Continue reading

Categories: Jeffreys, P-values, reforming the reformers, Statistics, Stephen Senn | 42 Comments

Sir Harold Jeffreys’ (tail area) one-liner: Saturday night comedy (b)

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This headliner appeared before, but to a sparse audience, so Management’s giving him another chance… His joke relates to both Senn’s post (about alternatives), and to my recent post about using (1 – β)/α as a likelihood ratio--but for very different reasons. (I’ve explained at the bottom of this “(b) draft”.)

 ….If you look closely, you’ll see that it’s actually not Jay Leno who is standing up there at the mike, (especially as he’s no longer doing the Tonight Show) ….

IMG_1547

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It’s Sir Harold Jeffreys himself! And his (very famous) joke, I admit, is funny. So, since it’s Saturday night, let’s listen in on Sir Harold’s howler joke* in criticizing the use of p-values.

“Did you hear the one about significance testers rejecting H0 because of outcomes H0 didn’t predict?

‘What’s unusual about that?’ you ask?

What’s unusual is that they do it when these unpredicted outcomes haven’t even occurred!”

Much laughter.

[The actual quote from Jeffreys: Using p-values implies that “An hypothesis that may be true is rejected because it has failed to predict observable results that have not occurred. This seems a remarkable procedure.” (Jeffreys 1939, 316)]

I say it’s funny, so to see why I’ll strive to give it a generous interpretation. Continue reading

Categories: Comedy, Discussion continued, Fisher, Jeffreys, P-values, Statistics, Stephen Senn | 7 Comments

Sir Harold Jeffreys’ (tail area) one-liner: Sat night comedy [draft ii]

Comedy hour icon

This headliner appeared last month, but to a sparse audience (likely because it was during winter break), so Management’s giving him another chance… 

You might not have thought there could be new material for 2014, but there is, and if you look a bit more closely, you’ll see that it’s actually not Jay Leno who is standing up there at the mike ….

IMG_1547It’s Sir Harold Jeffreys himself! And his (very famous) joke, I admit, is funny. So, since it’s Saturday night, let’s listen in on Sir Harold’s howler* in criticizing the use of p-values.

“Did you hear the one about significance testers rejecting H0 because of outcomes H0 didn’t predict?

‘What’s unusual about that?’ you ask?

What’s unusual, is that they do it when these unpredicted outcomes haven’t even occurred!”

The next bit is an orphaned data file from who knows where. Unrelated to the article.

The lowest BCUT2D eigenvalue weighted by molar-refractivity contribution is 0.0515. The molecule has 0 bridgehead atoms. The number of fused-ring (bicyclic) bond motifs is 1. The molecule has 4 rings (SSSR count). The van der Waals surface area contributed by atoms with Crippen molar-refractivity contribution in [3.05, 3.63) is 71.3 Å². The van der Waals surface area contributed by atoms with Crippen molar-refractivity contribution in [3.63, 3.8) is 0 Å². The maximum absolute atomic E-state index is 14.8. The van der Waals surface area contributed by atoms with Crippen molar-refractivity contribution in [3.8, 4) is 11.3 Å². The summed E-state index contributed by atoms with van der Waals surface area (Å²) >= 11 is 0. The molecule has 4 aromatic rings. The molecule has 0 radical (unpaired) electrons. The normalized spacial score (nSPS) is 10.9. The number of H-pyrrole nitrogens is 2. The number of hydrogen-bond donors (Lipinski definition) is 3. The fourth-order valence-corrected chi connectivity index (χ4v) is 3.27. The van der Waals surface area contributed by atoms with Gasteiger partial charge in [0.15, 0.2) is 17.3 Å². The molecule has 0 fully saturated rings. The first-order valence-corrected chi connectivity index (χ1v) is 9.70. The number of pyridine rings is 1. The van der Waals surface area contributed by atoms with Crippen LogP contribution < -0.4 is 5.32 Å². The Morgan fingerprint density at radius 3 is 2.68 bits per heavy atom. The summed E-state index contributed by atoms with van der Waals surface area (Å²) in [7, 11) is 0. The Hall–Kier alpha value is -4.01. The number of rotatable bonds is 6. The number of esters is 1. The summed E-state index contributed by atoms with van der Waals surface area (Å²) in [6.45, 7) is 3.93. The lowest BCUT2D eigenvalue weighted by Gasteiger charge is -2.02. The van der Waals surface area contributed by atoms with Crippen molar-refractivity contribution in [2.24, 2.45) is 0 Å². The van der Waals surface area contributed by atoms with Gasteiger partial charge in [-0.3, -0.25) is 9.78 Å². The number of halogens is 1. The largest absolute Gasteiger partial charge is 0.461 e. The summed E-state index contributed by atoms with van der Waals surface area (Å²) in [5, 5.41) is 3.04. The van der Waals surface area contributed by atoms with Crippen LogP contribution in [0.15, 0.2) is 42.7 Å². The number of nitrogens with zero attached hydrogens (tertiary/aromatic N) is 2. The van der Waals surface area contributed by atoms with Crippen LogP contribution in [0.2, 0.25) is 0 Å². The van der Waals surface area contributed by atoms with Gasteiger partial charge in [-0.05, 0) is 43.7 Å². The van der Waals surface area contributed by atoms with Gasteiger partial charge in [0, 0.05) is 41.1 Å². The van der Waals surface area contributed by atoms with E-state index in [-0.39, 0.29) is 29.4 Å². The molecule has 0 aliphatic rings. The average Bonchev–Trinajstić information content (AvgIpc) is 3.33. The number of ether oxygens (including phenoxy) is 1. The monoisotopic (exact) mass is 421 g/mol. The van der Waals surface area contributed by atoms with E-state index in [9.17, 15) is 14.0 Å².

Much laughter.

[The actual quote from Jeffreys: Using p-values implies that “An hypothesis that may be true is rejected because it has failed to predict observable results that have not occurred. This seems a remarkable procedure.” (Jeffreys 1939, 316)]

I say it’s funny, so to see why I’ll strive to give it a generous interpretation. Continue reading

Categories: Comedy, Fisher, Jeffreys, P-values, Stephen Senn | Leave a comment

Sir Harold Jeffreys’ (tail area) one-liner: Sat night comedy [draft ii]

Comedy hour iconYou might not have thought there could be new material for 2014, but there is, and if you look a bit more closely, you’ll see that it’s actually not Jay Leno who is standing up there at the mike ….

IMG_1547It’s Sir Harold Jeffreys himself! And his (very famous) joke, I admit, is funny. So, since it’s Saturday night, let’s listen in on Sir Harold’s howler* in criticizing the use of p-values.

“Did you hear the one about significance testers rejecting H0 because of outcomes H0 didn’t predict?

‘What’s unusual about that?’ you ask?

Well, what’s unusual, is that they do it when these unpredicted outcomes haven’t even occurred!”

Much laughter.

[The actual quote from Jeffreys: Using p-values implies that “An hypothesis that may be true is rejected because it has failed to predict observable results that have not occurred. This seems a remarkable procedure.” (Jeffreys 1939, 316)]

I say it’s funny, so to see why I’ll strive to give it a generous interpretation.

We can view p-values in terms of rejecting H0, as in the joke: There’s a test statistic D such that H0 is rejected if its observed value d0 reaches or exceeds a cut-off d* where Pr(D > d*; H0) is small, say .025.
           Reject H0 if Pr(D > d0H0) < .025.
The report might be “reject Hat level .025″.
Example:  H0: The mean light deflection effect is 0. So if we observe a 1.96 standard deviation difference (in one-sided Normal testing) we’d reject H0 .

Now it’s true that if the observation were further into the rejection region, say 2, 3 or 4 standard deviations, it too would result in rejecting the null, and with an even smaller p-value. It’s also true that H0 “has not predicted” a 2, 3, 4, 5 etc. standard deviation difference in the sense that differences so large are “far from” or improbable under the null. But wait a minute. What if we’ve only observed a 1 standard deviation difference (p-value = .16)? It is unfair to count it against the null that 1.96, 2, 3, 4 etc. standard deviation differences would have diverged seriously from the null, when we’ve only observed the 1 standard deviation difference. Yet the p-value tells you to compute Pr(D > 1; H0), which includes these more extreme outcomes! This is “a remarkable procedure” indeed! [i]

So much for making out the howler. The only problem is that significance tests do not do this, that is, they do not reject with, say, D = 1 because larger D values might have occurred (but did not). D = 1 does not reach the cut-off, and does not lead to rejecting H0. Moreover, looking at the tail area makes it harder, not easier, to reject the null (although this isn’t the only function of the tail area): since it requires not merely that Pr(D = d0 ; H0 ) be small, but that Pr(D > d0 ; H0 ) be small. And this is well justified because when this probability is not small, you should not regard it as evidence of discrepancy from the null. Before getting to this …. Continue reading

Categories: Comedy, Fisher, Jeffreys, P-values, Statistics, Stephen Senn | 12 Comments